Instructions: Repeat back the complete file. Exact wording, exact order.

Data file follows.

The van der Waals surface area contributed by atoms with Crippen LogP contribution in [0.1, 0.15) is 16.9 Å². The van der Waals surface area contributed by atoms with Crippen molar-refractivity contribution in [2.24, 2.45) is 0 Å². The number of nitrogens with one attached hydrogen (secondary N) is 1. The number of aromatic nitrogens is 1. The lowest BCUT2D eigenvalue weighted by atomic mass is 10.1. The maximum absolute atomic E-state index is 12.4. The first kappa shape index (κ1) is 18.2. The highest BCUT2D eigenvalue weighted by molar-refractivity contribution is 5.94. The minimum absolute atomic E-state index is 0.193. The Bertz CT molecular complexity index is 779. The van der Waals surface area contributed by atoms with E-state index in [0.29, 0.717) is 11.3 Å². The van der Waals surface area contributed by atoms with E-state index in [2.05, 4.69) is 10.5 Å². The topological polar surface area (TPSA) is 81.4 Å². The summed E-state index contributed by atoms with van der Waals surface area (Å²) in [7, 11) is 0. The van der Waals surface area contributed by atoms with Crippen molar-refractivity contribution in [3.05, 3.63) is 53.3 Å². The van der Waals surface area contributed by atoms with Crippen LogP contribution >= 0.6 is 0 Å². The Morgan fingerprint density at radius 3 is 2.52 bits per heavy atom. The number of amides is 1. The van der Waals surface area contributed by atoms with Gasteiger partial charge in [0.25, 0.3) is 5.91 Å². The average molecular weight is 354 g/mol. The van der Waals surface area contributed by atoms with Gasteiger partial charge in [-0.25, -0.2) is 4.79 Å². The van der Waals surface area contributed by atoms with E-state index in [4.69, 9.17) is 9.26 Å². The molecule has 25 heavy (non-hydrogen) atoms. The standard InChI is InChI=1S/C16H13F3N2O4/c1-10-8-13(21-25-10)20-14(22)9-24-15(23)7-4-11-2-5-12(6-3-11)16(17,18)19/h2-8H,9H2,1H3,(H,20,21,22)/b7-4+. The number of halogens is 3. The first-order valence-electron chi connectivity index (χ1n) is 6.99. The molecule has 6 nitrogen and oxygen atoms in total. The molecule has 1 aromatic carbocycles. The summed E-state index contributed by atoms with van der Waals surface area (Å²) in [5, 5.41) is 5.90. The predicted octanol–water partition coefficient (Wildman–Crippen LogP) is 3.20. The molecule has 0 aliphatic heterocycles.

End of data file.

The van der Waals surface area contributed by atoms with Crippen LogP contribution in [0.1, 0.15) is 16.9 Å². The van der Waals surface area contributed by atoms with Crippen molar-refractivity contribution in [2.24, 2.45) is 0 Å². The number of nitrogens with one attached hydrogen (secondary N) is 1. The number of aromatic nitrogens is 1. The lowest BCUT2D eigenvalue weighted by atomic mass is 10.1. The maximum absolute atomic E-state index is 12.4. The first kappa shape index (κ1) is 18.2. The highest BCUT2D eigenvalue weighted by molar-refractivity contribution is 5.94. The minimum absolute atomic E-state index is 0.193. The Bertz CT molecular complexity index is 779. The van der Waals surface area contributed by atoms with E-state index in [0.29, 0.717) is 11.3 Å². The van der Waals surface area contributed by atoms with E-state index in [2.05, 4.69) is 10.5 Å². The topological polar surface area (TPSA) is 81.4 Å². The summed E-state index contributed by atoms with van der Waals surface area (Å²) in [7, 11) is 0. The van der Waals surface area contributed by atoms with Crippen molar-refractivity contribution in [3.05, 3.63) is 53.3 Å². The van der Waals surface area contributed by atoms with Crippen LogP contribution >= 0.6 is 0 Å². The Morgan fingerprint density at radius 3 is 2.52 bits per heavy atom. The number of amides is 1. The van der Waals surface area contributed by atoms with Gasteiger partial charge in [0.25, 0.3) is 5.91 Å². The average molecular weight is 354 g/mol. The van der Waals surface area contributed by atoms with Gasteiger partial charge in [-0.25, -0.2) is 4.79 Å². The van der Waals surface area contributed by atoms with E-state index in [4.69, 9.17) is 9.26 Å². The molecule has 25 heavy (non-hydrogen) atoms. The standard InChI is InChI=1S/C16H13F3N2O4/c1-10-8-13(21-25-10)20-14(22)9-24-15(23)7-4-11-2-5-12(6-3-11)16(17,18)19/h2-8H,9H2,1H3,(H,20,21,22)/b7-4+. The number of halogens is 3. The first-order valence-electron chi connectivity index (χ1n) is 6.99. The molecule has 6 nitrogen and oxygen atoms in total. The molecule has 1 aromatic carbocycles. The summed E-state index contributed by atoms with van der Waals surface area (Å²) in [5, 5.41) is 5.90. The predicted octanol–water partition coefficient (Wildman–Crippen LogP) is 3.20. The molecule has 0 aliphatic heterocycles.